Beware of Forecasting Season

The following is an excerpt from our Q4-2015 newsletter...

The only function of economic forecasting is to make astrology look respectable.

— Economist John Kenneth Galbraith

January means it’s time for the media to pronounce its always-bold, never-remembered New Year’s predictions. You will see, hear, and read grand prognostications. They have a general bias to provoking fear. Take them lightly.

There are many brilliant economists who provide incalculable value. Their predictions are nuanced, backed by ample evidence, and not tailored for headlines or soundbites. The media prefers loud, bold, and absolute. Realize, there is an inverse relationship between certitude and credibility.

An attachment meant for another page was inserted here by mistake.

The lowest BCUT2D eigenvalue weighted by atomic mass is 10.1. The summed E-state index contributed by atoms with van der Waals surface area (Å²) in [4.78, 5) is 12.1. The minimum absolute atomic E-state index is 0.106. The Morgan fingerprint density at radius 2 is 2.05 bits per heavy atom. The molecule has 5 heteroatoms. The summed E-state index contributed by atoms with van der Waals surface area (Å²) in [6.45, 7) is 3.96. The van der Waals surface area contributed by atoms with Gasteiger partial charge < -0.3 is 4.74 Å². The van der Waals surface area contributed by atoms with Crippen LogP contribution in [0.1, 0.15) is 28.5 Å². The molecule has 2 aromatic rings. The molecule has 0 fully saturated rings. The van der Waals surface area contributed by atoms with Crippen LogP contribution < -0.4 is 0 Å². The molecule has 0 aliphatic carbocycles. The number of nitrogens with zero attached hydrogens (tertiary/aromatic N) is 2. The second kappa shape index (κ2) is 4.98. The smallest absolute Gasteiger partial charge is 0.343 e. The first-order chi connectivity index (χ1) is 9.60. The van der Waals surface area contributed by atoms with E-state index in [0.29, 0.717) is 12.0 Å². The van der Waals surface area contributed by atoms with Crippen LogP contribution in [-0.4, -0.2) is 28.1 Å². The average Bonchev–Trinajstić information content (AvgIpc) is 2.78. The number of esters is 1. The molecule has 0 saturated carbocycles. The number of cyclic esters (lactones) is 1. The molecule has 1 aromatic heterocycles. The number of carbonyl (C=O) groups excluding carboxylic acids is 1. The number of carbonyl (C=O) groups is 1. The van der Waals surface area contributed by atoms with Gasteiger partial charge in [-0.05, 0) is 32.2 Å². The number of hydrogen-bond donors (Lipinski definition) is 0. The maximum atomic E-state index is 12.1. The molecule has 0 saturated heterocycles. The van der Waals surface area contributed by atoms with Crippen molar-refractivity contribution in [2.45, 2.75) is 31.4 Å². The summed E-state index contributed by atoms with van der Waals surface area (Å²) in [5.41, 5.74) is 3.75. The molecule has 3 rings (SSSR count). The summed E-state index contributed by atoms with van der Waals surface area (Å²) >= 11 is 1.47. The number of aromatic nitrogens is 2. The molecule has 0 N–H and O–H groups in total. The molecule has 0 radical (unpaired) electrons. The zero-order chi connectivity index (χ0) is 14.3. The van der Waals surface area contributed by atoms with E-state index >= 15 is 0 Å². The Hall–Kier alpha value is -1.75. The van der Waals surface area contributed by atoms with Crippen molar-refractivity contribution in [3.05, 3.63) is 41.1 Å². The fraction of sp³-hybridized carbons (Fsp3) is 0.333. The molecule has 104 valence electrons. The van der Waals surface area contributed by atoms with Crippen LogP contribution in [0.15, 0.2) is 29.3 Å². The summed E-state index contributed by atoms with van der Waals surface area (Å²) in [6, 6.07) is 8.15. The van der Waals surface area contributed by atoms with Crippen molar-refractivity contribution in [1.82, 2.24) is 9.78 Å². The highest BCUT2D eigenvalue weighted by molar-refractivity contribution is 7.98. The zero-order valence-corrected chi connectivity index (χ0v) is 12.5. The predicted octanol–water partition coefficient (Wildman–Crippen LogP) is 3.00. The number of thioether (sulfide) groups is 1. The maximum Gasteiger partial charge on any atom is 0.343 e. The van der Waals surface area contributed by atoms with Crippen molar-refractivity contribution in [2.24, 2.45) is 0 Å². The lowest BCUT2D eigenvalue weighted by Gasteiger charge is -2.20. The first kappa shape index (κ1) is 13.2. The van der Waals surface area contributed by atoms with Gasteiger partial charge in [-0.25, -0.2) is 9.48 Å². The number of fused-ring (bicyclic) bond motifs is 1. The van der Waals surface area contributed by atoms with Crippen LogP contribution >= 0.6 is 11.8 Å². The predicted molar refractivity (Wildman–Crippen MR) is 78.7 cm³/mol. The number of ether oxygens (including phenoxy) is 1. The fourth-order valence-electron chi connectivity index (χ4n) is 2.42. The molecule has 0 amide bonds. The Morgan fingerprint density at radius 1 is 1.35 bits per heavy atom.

Here are a few examples:  

The Presidential Election Will Drive Market Returns

Oil Prices Could Drop to $10 a Barrel

China Faces 2016 Crisis as Bad as U.S. Mortgage Meltdown

As you come across 2016 predictions, notice how many are anchored to the big stories of 2015. Remember, though, that most major 2015 stories were total surprises. The same will likely be true of 2016. 

We believe Galbraith’s quote is spot-on for the short-term, calendar-oriented forecasts favored by the media. To counter, here is a long-term, not headline-worthy prediction by University of Oregon economist Tim Duy:

As long as people have babies, capital depreciates, technology evolves, and tastes and preferences change, there is a powerful underlying impetus for growth that is almost certain to reveal itself in any reasonably well-managed economy.

— Economist Tim Duy